Last month I reported testimony from the head of Transparency International Australia (TIA), Serena Lillywhite, to the Senate committee examining money laundering.
Ms Lillywhite claimed “Australia has become the destination of choice for illicit financial flows … which too often end up in the property market” before asking “how much evidence of money laundering in Australia will it take before the law is changed and enforcement ramped up?”.
The following day, representatives from financial crimes regulator Austrac, the Australian Federal Police and the Australian Criminal Intelligence Commission told the Senate hearing that billions is being laundered through Australia’s housing market.
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AFP Deputy Commissioner, Ian McCartney, also said he was supportive of expanding the anti-money laundering (AML) regime to encompass real estate agents, accountants and lawyers, saying there was evidence that individuals in the three ‘gatekeeper’ professions had been knowingly involved in money laundering.
As MB has documented for years, the AML circus has been going on for 15 years.
When I worked at the Australian Treasury between 2003 and 2006, the global anti-money laundering (AML) regulator, the Financial Action Task Force (FATF), developed AML rules which Australia committed to implementing in 2006. Some of my Treasury colleagues in the International Economy Division worked directly on the issue.
Fast forward to 2021 and we are still waiting for the Tranche 2 AML rules to be applied to real estate gatekeepers (i.e. real estate agents, accountants and lawyers). Over that time, Australia has become one of the world’s worst laggards on AML and our property market has become one of the worst havens for dirty money.
The federal government already conducted stakeholder consultations on AML in 2008, 2010, 2012, 2014, and 2017. And each time, under both Labor and Liberal governments, the rules were put into the ‘too hard’ basket and postponed. Why? Because of push-back from vested interests negatively impacted by the reforms.
Now MichaelWest.com.au has taken aim at the AML farce, describing Australian property as a “Smugglers’ nest” for dirty foreign money:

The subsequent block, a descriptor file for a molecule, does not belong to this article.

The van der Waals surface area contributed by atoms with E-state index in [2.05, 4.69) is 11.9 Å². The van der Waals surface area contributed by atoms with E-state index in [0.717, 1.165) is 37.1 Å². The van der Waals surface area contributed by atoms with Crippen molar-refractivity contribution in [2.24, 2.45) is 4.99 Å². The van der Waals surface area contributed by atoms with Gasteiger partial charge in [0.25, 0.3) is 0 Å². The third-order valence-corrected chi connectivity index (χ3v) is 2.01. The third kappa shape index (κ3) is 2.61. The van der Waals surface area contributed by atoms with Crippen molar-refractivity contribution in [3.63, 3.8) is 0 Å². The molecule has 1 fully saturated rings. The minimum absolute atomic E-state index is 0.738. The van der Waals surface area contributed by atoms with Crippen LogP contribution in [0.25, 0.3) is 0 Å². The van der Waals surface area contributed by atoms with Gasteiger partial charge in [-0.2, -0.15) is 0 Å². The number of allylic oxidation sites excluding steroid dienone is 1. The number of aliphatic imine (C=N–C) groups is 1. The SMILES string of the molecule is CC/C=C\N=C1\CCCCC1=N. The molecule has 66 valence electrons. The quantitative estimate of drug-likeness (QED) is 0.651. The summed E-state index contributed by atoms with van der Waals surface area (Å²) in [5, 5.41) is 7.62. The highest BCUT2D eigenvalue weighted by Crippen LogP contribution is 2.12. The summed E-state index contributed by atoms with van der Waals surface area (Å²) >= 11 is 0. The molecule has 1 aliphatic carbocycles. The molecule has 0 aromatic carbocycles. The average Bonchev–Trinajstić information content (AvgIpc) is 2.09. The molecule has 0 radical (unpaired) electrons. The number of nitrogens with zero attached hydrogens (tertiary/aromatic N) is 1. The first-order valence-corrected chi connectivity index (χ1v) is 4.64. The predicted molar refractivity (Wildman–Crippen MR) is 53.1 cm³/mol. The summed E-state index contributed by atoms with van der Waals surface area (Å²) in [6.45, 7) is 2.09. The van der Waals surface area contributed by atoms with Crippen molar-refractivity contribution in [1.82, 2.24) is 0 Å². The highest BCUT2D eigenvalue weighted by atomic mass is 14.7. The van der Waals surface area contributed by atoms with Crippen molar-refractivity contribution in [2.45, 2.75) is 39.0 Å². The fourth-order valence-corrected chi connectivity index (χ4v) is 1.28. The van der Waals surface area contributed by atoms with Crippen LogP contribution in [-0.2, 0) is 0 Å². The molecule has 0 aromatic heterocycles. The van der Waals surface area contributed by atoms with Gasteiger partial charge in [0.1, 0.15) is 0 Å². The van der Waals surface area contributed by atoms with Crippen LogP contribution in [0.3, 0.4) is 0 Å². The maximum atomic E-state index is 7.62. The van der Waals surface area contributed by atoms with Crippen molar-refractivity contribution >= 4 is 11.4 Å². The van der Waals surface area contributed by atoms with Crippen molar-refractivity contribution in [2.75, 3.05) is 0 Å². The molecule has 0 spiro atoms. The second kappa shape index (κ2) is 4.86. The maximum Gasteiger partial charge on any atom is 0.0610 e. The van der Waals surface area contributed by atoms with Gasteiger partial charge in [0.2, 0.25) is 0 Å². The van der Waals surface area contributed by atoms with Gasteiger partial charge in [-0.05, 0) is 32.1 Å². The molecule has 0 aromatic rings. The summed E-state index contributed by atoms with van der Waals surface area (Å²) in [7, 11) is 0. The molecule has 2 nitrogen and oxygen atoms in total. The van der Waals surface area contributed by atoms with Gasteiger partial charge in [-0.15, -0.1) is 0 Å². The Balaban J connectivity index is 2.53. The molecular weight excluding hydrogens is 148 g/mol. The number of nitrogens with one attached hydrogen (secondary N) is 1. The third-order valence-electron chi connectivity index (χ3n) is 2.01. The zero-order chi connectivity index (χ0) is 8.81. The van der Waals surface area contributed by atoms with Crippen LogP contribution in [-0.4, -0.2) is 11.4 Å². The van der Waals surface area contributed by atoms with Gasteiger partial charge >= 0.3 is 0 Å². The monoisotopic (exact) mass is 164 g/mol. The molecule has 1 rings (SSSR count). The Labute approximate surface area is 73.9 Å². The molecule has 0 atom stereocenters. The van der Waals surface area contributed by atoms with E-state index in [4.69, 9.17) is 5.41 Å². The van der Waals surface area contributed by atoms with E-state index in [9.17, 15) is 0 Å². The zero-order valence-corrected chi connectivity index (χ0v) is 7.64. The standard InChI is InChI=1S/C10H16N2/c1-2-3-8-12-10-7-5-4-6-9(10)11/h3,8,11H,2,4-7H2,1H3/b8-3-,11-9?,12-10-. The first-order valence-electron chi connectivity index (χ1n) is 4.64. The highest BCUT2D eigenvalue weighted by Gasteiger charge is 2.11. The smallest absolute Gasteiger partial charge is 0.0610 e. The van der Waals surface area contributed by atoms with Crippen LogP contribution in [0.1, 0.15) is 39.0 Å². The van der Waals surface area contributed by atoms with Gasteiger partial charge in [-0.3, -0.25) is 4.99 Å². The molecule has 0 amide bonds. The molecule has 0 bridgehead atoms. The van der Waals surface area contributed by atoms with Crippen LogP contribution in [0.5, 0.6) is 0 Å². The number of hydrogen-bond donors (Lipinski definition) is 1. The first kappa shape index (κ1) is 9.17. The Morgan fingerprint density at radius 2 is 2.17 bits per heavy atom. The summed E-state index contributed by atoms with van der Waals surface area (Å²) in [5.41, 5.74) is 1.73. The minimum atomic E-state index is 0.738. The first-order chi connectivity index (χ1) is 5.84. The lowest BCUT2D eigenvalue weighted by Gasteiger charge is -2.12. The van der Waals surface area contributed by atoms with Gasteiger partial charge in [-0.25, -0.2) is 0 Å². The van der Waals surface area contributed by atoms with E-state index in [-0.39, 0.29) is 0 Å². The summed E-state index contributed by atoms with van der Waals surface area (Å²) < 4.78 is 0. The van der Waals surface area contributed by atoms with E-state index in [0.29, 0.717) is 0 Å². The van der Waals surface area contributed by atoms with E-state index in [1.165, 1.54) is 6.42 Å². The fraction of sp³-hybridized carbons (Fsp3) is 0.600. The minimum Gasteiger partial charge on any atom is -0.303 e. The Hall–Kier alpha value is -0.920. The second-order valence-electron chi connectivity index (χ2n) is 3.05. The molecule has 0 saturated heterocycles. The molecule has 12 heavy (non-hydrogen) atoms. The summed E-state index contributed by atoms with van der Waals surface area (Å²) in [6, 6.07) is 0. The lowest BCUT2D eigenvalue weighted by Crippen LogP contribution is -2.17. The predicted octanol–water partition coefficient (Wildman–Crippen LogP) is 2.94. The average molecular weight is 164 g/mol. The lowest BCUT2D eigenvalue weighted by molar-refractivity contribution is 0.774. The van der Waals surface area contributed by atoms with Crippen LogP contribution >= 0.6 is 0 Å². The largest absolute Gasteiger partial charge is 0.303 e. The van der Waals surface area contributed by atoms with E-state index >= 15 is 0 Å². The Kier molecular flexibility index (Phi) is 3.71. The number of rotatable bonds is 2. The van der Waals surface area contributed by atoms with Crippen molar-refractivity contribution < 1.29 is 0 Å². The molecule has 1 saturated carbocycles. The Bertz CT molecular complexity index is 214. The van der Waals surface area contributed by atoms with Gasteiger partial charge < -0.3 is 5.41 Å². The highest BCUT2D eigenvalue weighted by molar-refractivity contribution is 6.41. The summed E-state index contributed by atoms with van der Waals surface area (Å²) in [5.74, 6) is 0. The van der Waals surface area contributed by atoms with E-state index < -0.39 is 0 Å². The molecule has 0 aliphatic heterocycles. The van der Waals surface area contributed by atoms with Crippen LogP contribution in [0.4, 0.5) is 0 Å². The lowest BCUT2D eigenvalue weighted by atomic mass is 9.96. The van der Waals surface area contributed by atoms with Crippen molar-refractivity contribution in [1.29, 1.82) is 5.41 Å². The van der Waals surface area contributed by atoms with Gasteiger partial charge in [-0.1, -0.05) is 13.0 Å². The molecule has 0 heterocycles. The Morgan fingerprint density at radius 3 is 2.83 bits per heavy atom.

If you reckon they are dithering in Canberra over a federal corruption commission (promised three years ago), get a load of this:
Senator Nick McKim: Thanks, Mr Pezzullo (Secretary, Home Affairs). Just to be clear: 15 years after Tranche 2 (of money-laundering laws) was first promised, and five years after the statutory review of the act recommended that Tranche 2 be implemented, the government has now recommissioned a cost-benefit assessment that has already been done once. Is that what you’re telling the committee?
Mike Pezzullo : It was done at a point in time with certain parameters and working assumptions. Yes, we’re redoing that work, or I should say we’re having that work redone.
“Parameters” … “assumptions” … “work redone”; waffle, waffle.
We got this super-waffle from a spokesperson five long years ago when asked about the then nine-year delay in introducing Anti-Money Laundering/Counter Terror Financing laws:
A cost/benefit analysis of extending AML/CTF regulation to certain non-financial business (lawyers, conveyancers, accountants, real estate agents, trust and company service providers and high-value dealers) is well progressed and will be completed by July this year.
The outcome of the cost-benefit analysis will inform the government’s decision on the regulation of tranche two entities under the AML/CTF Act.
What have we got here, the Iliad and the Odyssey of cost-benefit analyses? No, it’s just covering up for inaction, prevarication. There may be no cost-benefit analyses at all. We have surely never seen one nor heard of somebody who has.
Governments of both stripes have been hemming and hawing for 15 years over the introduction of money-laundering laws, laws which would stem the flood of black market money into Australia’s property market; laws which would finally drag this nation into line with global standards on AML-CTF (that’s the regulatory vernacular for Anti-Money Laundering and Counter Terrorism Financing).
Yet thanks to lobbying and political donations, thanks to the government’s complete failure to stand up to powerful vested interests – lawyers, accountants and property developers – we are still waiting for Tranche II, laws supposed to be enacted by 2008.
The parallels with Samuel Beckett’s play Waiting for Godot ring loud…
Expect the Tranche 2 AML reforms to be postponed yet again, stamped out by the vested interests. In turn, Australia will remain one of only three countries in the world left to implement tranche two of the AML laws recommended by the global FATF.
The whole farce shows the corruptive hold that the property industry has over our political system.
In the property narco state of Australia, always bet on corruption winning every time.